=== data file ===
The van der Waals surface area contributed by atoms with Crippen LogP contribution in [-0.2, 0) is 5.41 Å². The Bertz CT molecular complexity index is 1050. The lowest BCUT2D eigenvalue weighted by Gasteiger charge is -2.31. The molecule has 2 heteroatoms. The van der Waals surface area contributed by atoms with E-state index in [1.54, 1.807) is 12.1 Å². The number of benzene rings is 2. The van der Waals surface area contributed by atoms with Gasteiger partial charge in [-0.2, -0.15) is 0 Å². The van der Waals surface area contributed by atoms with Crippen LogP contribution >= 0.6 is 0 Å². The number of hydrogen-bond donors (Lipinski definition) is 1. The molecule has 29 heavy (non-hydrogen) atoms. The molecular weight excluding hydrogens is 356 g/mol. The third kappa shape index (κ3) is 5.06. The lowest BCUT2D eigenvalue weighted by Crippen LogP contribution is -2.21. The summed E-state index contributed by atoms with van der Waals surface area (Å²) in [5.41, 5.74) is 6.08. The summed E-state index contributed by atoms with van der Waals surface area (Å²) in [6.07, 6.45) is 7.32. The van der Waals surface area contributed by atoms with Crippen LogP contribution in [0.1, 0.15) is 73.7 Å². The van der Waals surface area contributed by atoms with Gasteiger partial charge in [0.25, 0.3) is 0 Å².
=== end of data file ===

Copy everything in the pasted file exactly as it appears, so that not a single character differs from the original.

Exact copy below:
The van der Waals surface area contributed by atoms with Crippen LogP contribution in [-0.2, 0) is 5.41 Å². The Bertz CT molecular complexity index is 1050. The lowest BCUT2D eigenvalue weighted by Gasteiger charge is -2.31. The molecule has 2 heteroatoms. The van der Waals surface area contributed by atoms with E-state index in [1.54, 1.807) is 12.1 Å². The number of benzene rings is 2. The van der Waals surface area contributed by atoms with Gasteiger partial charge in [-0.2, -0.15) is 0 Å². The van der Waals surface area contributed by atoms with Crippen LogP contribution >= 0.6 is 0 Å². The number of hydrogen-bond donors (Lipinski definition) is 1. The molecule has 29 heavy (non-hydrogen) atoms. The molecular weight excluding hydrogens is 356 g/mol. The third kappa shape index (κ3) is 5.06. The lowest BCUT2D eigenvalue weighted by Crippen LogP contribution is -2.21. The summed E-state index contributed by atoms with van der Waals surface area (Å²) in [5.41, 5.74) is 6.08. The summed E-state index contributed by atoms with van der Waals surface area (Å²) in [6.07, 6.45) is 7.32. The van der Waals surface area contributed by atoms with Crippen LogP contribution in [0.1, 0.15) is 73.7 Å². The van der Waals surface area contributed by atoms with Gasteiger partial charge in [0.25, 0.3) is 0 Å².